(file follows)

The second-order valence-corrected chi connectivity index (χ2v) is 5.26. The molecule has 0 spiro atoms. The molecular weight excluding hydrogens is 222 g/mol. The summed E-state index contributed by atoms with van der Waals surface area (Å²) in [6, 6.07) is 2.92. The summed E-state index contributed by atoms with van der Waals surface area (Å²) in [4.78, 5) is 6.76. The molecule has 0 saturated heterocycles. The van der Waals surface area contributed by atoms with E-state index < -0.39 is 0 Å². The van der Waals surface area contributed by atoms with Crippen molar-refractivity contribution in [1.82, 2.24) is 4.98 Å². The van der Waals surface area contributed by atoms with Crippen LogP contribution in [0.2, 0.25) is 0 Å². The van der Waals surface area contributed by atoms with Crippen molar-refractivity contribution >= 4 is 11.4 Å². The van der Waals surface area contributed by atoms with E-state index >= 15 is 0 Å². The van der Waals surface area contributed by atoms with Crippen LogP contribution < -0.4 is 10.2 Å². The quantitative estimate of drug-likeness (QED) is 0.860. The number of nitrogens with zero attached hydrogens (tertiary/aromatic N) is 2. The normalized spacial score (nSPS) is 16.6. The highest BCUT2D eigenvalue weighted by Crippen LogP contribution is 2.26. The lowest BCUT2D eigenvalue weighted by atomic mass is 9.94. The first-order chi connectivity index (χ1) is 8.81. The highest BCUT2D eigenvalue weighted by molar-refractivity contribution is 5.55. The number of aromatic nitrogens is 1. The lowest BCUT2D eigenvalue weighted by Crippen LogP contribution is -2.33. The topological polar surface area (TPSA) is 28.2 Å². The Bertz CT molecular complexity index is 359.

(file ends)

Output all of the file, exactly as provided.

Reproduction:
The second-order valence-corrected chi connectivity index (χ2v) is 5.26. The molecule has 0 spiro atoms. The molecular weight excluding hydrogens is 222 g/mol. The summed E-state index contributed by atoms with van der Waals surface area (Å²) in [6, 6.07) is 2.92. The summed E-state index contributed by atoms with van der Waals surface area (Å²) in [4.78, 5) is 6.76. The molecule has 0 saturated heterocycles. The van der Waals surface area contributed by atoms with E-state index < -0.39 is 0 Å². The van der Waals surface area contributed by atoms with Crippen molar-refractivity contribution in [1.82, 2.24) is 4.98 Å². The van der Waals surface area contributed by atoms with Crippen LogP contribution in [0.2, 0.25) is 0 Å². The van der Waals surface area contributed by atoms with Crippen molar-refractivity contribution >= 4 is 11.4 Å². The van der Waals surface area contributed by atoms with E-state index >= 15 is 0 Å². The van der Waals surface area contributed by atoms with Crippen LogP contribution < -0.4 is 10.2 Å². The quantitative estimate of drug-likeness (QED) is 0.860. The number of nitrogens with zero attached hydrogens (tertiary/aromatic N) is 2. The normalized spacial score (nSPS) is 16.6. The highest BCUT2D eigenvalue weighted by Crippen LogP contribution is 2.26. The lowest BCUT2D eigenvalue weighted by atomic mass is 9.94. The first-order chi connectivity index (χ1) is 8.81. The highest BCUT2D eigenvalue weighted by molar-refractivity contribution is 5.55. The number of aromatic nitrogens is 1. The lowest BCUT2D eigenvalue weighted by Crippen LogP contribution is -2.33. The topological polar surface area (TPSA) is 28.2 Å². The Bertz CT molecular complexity index is 359.